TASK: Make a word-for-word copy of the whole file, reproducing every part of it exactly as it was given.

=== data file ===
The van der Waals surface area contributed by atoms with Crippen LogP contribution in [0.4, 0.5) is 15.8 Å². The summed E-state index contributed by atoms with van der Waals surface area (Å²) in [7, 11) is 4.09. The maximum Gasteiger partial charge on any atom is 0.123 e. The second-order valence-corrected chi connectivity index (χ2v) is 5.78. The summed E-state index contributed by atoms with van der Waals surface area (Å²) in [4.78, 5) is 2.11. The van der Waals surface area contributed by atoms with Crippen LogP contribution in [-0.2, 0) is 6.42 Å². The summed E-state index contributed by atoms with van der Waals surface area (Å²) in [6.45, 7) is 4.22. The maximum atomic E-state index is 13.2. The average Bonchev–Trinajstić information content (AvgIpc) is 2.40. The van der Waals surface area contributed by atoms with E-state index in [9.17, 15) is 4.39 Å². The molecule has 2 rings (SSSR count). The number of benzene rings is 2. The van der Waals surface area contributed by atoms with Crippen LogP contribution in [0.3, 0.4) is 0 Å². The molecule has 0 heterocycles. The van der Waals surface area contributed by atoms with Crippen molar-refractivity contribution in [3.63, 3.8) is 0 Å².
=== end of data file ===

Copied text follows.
The van der Waals surface area contributed by atoms with Crippen LogP contribution in [0.4, 0.5) is 15.8 Å². The summed E-state index contributed by atoms with van der Waals surface area (Å²) in [7, 11) is 4.09. The maximum Gasteiger partial charge on any atom is 0.123 e. The second-order valence-corrected chi connectivity index (χ2v) is 5.78. The summed E-state index contributed by atoms with van der Waals surface area (Å²) in [4.78, 5) is 2.11. The van der Waals surface area contributed by atoms with Crippen LogP contribution in [-0.2, 0) is 6.42 Å². The summed E-state index contributed by atoms with van der Waals surface area (Å²) in [6.45, 7) is 4.22. The maximum atomic E-state index is 13.2. The average Bonchev–Trinajstić information content (AvgIpc) is 2.40. The van der Waals surface area contributed by atoms with E-state index in [9.17, 15) is 4.39 Å². The molecule has 2 rings (SSSR count). The number of benzene rings is 2. The van der Waals surface area contributed by atoms with Crippen LogP contribution in [0.3, 0.4) is 0 Å². The molecule has 0 heterocycles. The van der Waals surface area contributed by atoms with Crippen molar-refractivity contribution in [3.63, 3.8) is 0 Å².